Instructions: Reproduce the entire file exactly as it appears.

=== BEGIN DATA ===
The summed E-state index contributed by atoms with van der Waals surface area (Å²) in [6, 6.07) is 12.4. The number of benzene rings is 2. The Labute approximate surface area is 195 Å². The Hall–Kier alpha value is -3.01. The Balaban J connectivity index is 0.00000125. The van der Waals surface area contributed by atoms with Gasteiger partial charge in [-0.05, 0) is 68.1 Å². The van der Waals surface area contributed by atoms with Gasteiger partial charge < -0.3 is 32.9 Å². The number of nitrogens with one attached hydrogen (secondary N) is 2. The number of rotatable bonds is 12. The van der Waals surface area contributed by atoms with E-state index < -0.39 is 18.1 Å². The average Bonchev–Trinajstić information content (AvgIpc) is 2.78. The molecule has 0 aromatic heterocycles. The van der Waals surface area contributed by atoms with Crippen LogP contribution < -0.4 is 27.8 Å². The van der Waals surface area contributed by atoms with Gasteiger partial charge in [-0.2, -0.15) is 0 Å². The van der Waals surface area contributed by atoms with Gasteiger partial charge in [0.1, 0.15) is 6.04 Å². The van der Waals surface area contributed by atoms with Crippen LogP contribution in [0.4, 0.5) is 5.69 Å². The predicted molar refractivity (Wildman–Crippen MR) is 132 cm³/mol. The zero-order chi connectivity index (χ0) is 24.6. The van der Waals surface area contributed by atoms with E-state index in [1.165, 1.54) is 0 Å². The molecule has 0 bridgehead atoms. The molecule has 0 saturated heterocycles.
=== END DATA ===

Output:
The summed E-state index contributed by atoms with van der Waals surface area (Å²) in [6, 6.07) is 12.4. The number of benzene rings is 2. The Labute approximate surface area is 195 Å². The Hall–Kier alpha value is -3.01. The Balaban J connectivity index is 0.00000125. The van der Waals surface area contributed by atoms with Gasteiger partial charge in [-0.05, 0) is 68.1 Å². The van der Waals surface area contributed by atoms with Gasteiger partial charge < -0.3 is 32.9 Å². The number of nitrogens with one attached hydrogen (secondary N) is 2. The number of rotatable bonds is 12. The van der Waals surface area contributed by atoms with E-state index < -0.39 is 18.1 Å². The average Bonchev–Trinajstić information content (AvgIpc) is 2.78. The molecule has 0 aromatic heterocycles. The van der Waals surface area contributed by atoms with Crippen LogP contribution < -0.4 is 27.8 Å². The van der Waals surface area contributed by atoms with Gasteiger partial charge in [-0.2, -0.15) is 0 Å². The van der Waals surface area contributed by atoms with Gasteiger partial charge in [0.1, 0.15) is 6.04 Å². The van der Waals surface area contributed by atoms with Crippen LogP contribution in [0.4, 0.5) is 5.69 Å². The predicted molar refractivity (Wildman–Crippen MR) is 132 cm³/mol. The zero-order chi connectivity index (χ0) is 24.6. The van der Waals surface area contributed by atoms with E-state index in [1.165, 1.54) is 0 Å². The molecule has 0 bridgehead atoms. The molecule has 0 saturated heterocycles.